As we journey towards another day...
let us say
Our Lady of the way.
Pray for us.

Proverbs 4
10Hear, my child, and accept my words, that the years of your life may be many.11I have taught you the way of wisdom; I have led you in the paths of uprightness.12When you walk, your step will not be hampered; and if you run, you will not stumble.13Keep hold of instruction, do not let go; guard her, for she is your life.14Do not enter the path of the wicked, and do not walk in the way of evil men.15Avoid it; do not go on it; turn away from it and pass on.16For they cannot sleep unless they have done wrong; they are robbed of sleep unless they have made some one stumble.17For they eat the bread of wickedness and drink the wine of violence.18But the path of the righteous is like the light of dawn, which shines brighter and brighter until full day.

Luke 11
24"When the unclean spirit has gone out of a man, he passes through waterless places seeking rest; and finding none he says, `I will return to my house from which I came.'
25And when he comes he finds it swept and put in order.
26Then he goes and brings seven other spirits more evil than himself, and they enter and dwell there; and the last state of that man becomes worse than the first."
27As he said this, a woman in the crowd raised her voice and said to him, "Blessed is the womb that bore you, and the breasts that you sucked!"
28But he said, "Blessed rather are those who hear the word of God and keep it!"

Shrine of Our Lady of the Way, in Saint Peters, Missouri, USA - inscription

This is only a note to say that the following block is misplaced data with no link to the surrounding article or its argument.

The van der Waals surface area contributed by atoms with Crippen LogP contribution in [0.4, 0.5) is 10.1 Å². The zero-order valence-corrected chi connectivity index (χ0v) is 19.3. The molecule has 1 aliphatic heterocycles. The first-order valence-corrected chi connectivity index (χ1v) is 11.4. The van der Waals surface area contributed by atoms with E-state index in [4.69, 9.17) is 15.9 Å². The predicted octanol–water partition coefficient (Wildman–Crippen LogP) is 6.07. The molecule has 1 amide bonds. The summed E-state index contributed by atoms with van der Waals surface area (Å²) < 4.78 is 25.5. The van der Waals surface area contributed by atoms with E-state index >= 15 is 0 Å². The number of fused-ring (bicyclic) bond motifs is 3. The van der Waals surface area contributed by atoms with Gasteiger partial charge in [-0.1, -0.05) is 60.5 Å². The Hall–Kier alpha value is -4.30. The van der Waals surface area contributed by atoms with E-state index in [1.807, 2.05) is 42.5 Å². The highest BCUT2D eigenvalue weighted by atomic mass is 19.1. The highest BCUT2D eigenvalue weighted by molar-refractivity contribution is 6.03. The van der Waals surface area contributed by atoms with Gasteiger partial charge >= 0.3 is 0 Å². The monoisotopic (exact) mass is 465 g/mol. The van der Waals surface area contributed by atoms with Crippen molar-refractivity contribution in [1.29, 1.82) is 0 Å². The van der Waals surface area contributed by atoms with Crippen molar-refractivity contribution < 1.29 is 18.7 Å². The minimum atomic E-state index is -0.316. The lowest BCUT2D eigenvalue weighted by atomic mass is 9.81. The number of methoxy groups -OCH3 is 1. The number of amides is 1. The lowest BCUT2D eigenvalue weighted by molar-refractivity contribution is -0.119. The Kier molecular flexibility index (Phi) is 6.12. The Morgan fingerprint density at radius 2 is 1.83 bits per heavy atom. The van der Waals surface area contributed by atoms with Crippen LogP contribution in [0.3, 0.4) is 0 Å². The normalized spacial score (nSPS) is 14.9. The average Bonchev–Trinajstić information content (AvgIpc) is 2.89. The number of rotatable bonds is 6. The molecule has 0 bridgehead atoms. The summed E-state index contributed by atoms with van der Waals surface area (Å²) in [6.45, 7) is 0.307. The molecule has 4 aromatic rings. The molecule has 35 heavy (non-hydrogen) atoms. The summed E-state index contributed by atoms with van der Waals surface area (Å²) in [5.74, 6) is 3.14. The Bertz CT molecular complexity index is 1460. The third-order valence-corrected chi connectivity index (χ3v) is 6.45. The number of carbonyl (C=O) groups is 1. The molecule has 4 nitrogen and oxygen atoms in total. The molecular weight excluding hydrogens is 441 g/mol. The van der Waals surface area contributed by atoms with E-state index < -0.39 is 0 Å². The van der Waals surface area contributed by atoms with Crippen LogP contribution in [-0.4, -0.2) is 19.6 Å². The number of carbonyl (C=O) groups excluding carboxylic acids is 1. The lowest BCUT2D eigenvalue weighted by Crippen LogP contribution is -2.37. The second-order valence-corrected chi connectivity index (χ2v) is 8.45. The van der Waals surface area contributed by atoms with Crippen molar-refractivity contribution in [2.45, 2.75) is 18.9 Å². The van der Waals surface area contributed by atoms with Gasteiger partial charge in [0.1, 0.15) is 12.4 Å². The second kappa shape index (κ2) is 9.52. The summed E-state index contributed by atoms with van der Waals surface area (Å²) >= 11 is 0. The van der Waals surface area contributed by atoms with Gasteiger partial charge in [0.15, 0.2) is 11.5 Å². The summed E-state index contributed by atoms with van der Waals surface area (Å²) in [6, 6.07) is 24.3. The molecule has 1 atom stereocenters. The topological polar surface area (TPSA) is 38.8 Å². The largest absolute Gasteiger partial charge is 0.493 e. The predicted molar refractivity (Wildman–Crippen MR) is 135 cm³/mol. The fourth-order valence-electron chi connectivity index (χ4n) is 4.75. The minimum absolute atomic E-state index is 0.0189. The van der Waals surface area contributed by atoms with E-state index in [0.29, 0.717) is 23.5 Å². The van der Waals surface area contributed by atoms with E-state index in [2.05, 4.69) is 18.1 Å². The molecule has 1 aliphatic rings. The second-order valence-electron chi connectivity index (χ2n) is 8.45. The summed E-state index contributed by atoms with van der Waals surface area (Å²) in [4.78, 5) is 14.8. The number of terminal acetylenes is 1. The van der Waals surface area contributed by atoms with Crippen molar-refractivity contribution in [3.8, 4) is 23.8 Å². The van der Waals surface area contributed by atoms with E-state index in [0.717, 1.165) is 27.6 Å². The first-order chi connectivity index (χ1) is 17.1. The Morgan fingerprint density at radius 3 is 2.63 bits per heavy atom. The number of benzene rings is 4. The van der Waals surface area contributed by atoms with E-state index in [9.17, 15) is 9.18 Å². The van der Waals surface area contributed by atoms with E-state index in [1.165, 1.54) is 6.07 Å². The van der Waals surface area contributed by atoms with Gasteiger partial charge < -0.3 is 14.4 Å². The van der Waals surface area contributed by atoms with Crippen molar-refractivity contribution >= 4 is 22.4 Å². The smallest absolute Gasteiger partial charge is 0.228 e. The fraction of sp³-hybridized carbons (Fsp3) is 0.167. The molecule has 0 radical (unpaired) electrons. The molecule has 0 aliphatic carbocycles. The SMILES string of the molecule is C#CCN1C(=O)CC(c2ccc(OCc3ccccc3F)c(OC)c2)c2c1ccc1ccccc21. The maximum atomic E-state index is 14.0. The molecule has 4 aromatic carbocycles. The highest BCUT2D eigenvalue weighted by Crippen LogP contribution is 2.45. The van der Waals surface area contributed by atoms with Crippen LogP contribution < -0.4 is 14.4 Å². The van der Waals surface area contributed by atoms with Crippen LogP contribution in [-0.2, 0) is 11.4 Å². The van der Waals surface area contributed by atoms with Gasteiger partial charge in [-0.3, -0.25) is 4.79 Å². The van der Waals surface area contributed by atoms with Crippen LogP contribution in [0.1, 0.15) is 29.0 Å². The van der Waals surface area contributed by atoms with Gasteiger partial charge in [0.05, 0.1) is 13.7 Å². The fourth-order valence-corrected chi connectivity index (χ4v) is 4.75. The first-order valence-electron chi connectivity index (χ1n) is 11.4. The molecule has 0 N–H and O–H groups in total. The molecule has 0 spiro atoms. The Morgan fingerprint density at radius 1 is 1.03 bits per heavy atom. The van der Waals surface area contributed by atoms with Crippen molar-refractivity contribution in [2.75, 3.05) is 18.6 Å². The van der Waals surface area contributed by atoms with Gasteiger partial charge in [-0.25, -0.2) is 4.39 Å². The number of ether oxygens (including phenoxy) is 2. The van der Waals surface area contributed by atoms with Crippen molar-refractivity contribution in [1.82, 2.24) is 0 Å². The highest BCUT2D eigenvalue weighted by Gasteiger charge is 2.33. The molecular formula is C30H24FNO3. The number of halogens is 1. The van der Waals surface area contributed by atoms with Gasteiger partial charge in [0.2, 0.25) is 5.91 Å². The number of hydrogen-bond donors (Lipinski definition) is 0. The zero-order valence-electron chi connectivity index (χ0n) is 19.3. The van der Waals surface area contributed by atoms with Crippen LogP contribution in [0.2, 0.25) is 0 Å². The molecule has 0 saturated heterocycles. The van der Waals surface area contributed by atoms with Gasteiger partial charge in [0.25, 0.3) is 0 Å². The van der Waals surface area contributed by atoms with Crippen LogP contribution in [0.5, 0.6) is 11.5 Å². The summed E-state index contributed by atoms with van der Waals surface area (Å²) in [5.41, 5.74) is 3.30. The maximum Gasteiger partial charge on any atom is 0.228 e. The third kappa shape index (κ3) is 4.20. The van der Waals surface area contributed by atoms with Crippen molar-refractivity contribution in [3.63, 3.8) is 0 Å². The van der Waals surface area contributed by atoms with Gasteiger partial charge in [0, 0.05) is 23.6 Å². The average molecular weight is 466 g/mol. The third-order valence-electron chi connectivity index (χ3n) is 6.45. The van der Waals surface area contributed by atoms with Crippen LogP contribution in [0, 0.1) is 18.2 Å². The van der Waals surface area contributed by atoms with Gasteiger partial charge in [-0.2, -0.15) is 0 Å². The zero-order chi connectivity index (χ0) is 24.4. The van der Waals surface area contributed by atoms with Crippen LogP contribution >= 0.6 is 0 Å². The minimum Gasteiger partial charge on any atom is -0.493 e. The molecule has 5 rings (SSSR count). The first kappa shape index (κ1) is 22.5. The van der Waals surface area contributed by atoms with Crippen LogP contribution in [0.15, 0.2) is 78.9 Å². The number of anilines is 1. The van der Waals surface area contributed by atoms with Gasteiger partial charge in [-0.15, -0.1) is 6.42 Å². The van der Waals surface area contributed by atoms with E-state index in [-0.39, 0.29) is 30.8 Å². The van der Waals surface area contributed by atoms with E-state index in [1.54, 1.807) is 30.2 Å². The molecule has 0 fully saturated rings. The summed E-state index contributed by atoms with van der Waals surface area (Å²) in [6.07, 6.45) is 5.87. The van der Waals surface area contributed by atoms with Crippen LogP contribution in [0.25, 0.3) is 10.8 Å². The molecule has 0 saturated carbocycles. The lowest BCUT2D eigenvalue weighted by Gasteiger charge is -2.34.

Part of a Shrine to our Lady of the Way in Missouri.

Thursday, 23 May 2013

St.John Baptiste de Rossi
Feast: May 23

Feast Day:May 23
Born:February 22, 1698, Voltaggio, Province of Alessandria, Piedmont, Duchy of Savoy
Died:May 23, 1764, Rome, Papal States
Canonized:December 8, 1881, Rome by Pope Leo XIII
Major Shrine:Church of San Giovanni Battista de Rossi, Rome

Another saint who like St Rita whom we encountered yesterday, was considered greatly pious even in his youth and early days. His own piety, besides personal devotions to the Blessed Virgin and other spiritual practices, took the form of visits to the sick in the hospitals and in other works of mercy.

For a number of years John was afraid, on account of his sickness to the point where he would not hear any important confession, passing more difficult confessors.  In 1738 a dangerous sickness befell him, and to regain his health he went to Cività Castellana, a day's journey from Rome. The bishop of the place induced him to hear confessions, and after reviewing his moral theology he received the unusual faculty of hearing confessions in any of the churches of Rome. He showed extraordinary zeal in the exercise of this privilege, and spent many hours every day in hearing the confessions of the illiterate and the poor whom he sought in the hospitals and in their home, so that he became the apostle of the abandoned. In 1763, worn out by such labours and continued ill-health, his strength began to ebb away, and after several attacks of paralysis he died at his quarters in Trinità de' Pellegrini. He was buried in that church under a marble slab at the altar of the Blessed Virgin. God honoured his servant by miracles, and only seventeen years after his death the process of beatification was begun, but the troubled state of Europe during the succeeding years prevented progress in the cause until it was resumed by Pius IX, who on 13 May, 1860, solemnly pronounced his beatification. As new signs still distinguished him, Leo XIII, on 8 December, 1881, enrolled him among the saints.

Read more: